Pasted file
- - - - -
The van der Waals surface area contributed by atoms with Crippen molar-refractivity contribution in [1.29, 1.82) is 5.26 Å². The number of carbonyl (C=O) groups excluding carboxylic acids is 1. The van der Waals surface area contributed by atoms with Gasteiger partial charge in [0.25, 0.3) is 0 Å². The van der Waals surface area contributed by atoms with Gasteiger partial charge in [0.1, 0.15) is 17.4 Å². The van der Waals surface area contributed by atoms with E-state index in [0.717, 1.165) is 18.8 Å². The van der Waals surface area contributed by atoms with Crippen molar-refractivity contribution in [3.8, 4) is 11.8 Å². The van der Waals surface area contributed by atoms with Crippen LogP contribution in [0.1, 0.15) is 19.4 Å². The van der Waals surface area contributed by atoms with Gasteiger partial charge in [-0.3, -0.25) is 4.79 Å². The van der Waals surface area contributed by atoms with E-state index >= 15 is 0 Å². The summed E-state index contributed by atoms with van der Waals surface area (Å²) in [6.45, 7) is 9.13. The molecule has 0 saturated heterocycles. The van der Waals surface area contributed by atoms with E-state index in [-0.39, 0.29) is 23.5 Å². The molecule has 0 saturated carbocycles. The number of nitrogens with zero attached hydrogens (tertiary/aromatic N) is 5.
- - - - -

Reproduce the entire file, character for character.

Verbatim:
The van der Waals surface area contributed by atoms with Crippen molar-refractivity contribution in [1.29, 1.82) is 5.26 Å². The number of carbonyl (C=O) groups excluding carboxylic acids is 1. The van der Waals surface area contributed by atoms with Gasteiger partial charge in [0.25, 0.3) is 0 Å². The van der Waals surface area contributed by atoms with Gasteiger partial charge in [0.1, 0.15) is 17.4 Å². The van der Waals surface area contributed by atoms with E-state index in [0.717, 1.165) is 18.8 Å². The van der Waals surface area contributed by atoms with Crippen molar-refractivity contribution in [3.8, 4) is 11.8 Å². The van der Waals surface area contributed by atoms with Crippen LogP contribution in [0.1, 0.15) is 19.4 Å². The van der Waals surface area contributed by atoms with Gasteiger partial charge in [-0.3, -0.25) is 4.79 Å². The van der Waals surface area contributed by atoms with E-state index >= 15 is 0 Å². The summed E-state index contributed by atoms with van der Waals surface area (Å²) in [6.45, 7) is 9.13. The molecule has 0 saturated heterocycles. The van der Waals surface area contributed by atoms with E-state index in [-0.39, 0.29) is 23.5 Å². The molecule has 0 saturated carbocycles. The number of nitrogens with zero attached hydrogens (tertiary/aromatic N) is 5.